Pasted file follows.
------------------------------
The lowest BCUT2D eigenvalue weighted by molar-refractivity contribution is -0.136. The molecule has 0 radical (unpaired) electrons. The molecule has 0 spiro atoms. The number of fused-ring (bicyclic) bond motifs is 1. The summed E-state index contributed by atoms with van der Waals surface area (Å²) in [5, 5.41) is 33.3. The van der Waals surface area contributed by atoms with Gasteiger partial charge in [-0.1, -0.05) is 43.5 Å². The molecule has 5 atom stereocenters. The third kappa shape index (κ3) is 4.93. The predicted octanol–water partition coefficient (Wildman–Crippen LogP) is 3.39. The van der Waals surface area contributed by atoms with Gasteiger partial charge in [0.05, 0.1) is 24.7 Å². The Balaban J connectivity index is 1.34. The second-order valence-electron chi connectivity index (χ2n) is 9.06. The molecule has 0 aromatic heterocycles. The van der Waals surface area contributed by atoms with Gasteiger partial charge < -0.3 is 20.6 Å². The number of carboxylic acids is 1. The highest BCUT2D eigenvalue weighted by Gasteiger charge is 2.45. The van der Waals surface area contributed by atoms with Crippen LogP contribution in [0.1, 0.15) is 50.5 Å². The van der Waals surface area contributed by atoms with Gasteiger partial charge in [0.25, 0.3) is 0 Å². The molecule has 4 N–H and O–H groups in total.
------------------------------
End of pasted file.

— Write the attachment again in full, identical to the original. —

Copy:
The lowest BCUT2D eigenvalue weighted by molar-refractivity contribution is -0.136. The molecule has 0 radical (unpaired) electrons. The molecule has 0 spiro atoms. The number of fused-ring (bicyclic) bond motifs is 1. The summed E-state index contributed by atoms with van der Waals surface area (Å²) in [5, 5.41) is 33.3. The van der Waals surface area contributed by atoms with Gasteiger partial charge in [-0.1, -0.05) is 43.5 Å². The molecule has 5 atom stereocenters. The third kappa shape index (κ3) is 4.93. The predicted octanol–water partition coefficient (Wildman–Crippen LogP) is 3.39. The van der Waals surface area contributed by atoms with Gasteiger partial charge in [0.05, 0.1) is 24.7 Å². The Balaban J connectivity index is 1.34. The second-order valence-electron chi connectivity index (χ2n) is 9.06. The molecule has 0 aromatic heterocycles. The van der Waals surface area contributed by atoms with Gasteiger partial charge < -0.3 is 20.6 Å². The number of carboxylic acids is 1. The highest BCUT2D eigenvalue weighted by Gasteiger charge is 2.45. The van der Waals surface area contributed by atoms with Crippen LogP contribution in [0.1, 0.15) is 50.5 Å². The van der Waals surface area contributed by atoms with Gasteiger partial charge in [0.25, 0.3) is 0 Å². The molecule has 4 N–H and O–H groups in total.